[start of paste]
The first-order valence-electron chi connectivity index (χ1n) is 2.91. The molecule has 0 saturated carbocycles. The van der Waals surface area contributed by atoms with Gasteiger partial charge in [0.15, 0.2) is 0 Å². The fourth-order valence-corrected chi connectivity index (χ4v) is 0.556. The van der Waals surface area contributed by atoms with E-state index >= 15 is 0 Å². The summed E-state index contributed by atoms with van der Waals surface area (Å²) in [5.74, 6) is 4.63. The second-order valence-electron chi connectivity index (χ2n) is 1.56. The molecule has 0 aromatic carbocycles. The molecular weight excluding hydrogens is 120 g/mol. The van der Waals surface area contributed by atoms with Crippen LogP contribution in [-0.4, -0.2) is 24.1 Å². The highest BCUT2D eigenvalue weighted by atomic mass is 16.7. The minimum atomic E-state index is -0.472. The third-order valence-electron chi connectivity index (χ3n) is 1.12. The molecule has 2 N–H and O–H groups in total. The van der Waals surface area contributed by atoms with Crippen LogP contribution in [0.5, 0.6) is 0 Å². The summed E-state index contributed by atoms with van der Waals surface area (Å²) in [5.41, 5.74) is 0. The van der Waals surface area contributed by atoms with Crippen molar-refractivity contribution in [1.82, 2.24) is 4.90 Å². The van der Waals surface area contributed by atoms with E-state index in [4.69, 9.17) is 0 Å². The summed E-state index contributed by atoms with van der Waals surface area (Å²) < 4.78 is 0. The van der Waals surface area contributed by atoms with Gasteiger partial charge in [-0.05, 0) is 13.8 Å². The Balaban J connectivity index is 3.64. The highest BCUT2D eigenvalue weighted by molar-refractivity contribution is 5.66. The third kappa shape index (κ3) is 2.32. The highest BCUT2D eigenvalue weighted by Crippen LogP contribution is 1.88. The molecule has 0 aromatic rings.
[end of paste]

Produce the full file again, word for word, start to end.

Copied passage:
The first-order valence-electron chi connectivity index (χ1n) is 2.91. The molecule has 0 saturated carbocycles. The van der Waals surface area contributed by atoms with Gasteiger partial charge in [0.15, 0.2) is 0 Å². The fourth-order valence-corrected chi connectivity index (χ4v) is 0.556. The van der Waals surface area contributed by atoms with E-state index >= 15 is 0 Å². The summed E-state index contributed by atoms with van der Waals surface area (Å²) in [5.74, 6) is 4.63. The second-order valence-electron chi connectivity index (χ2n) is 1.56. The molecule has 0 aromatic carbocycles. The molecular weight excluding hydrogens is 120 g/mol. The van der Waals surface area contributed by atoms with Crippen LogP contribution in [-0.4, -0.2) is 24.1 Å². The highest BCUT2D eigenvalue weighted by atomic mass is 16.7. The minimum atomic E-state index is -0.472. The third-order valence-electron chi connectivity index (χ3n) is 1.12. The molecule has 2 N–H and O–H groups in total. The van der Waals surface area contributed by atoms with Crippen LogP contribution in [0.5, 0.6) is 0 Å². The summed E-state index contributed by atoms with van der Waals surface area (Å²) in [5.41, 5.74) is 0. The van der Waals surface area contributed by atoms with Crippen molar-refractivity contribution in [1.82, 2.24) is 4.90 Å². The van der Waals surface area contributed by atoms with E-state index in [4.69, 9.17) is 0 Å². The summed E-state index contributed by atoms with van der Waals surface area (Å²) < 4.78 is 0. The van der Waals surface area contributed by atoms with Gasteiger partial charge in [-0.05, 0) is 13.8 Å². The Balaban J connectivity index is 3.64. The highest BCUT2D eigenvalue weighted by molar-refractivity contribution is 5.66. The third kappa shape index (κ3) is 2.32. The highest BCUT2D eigenvalue weighted by Crippen LogP contribution is 1.88. The molecule has 0 aromatic rings.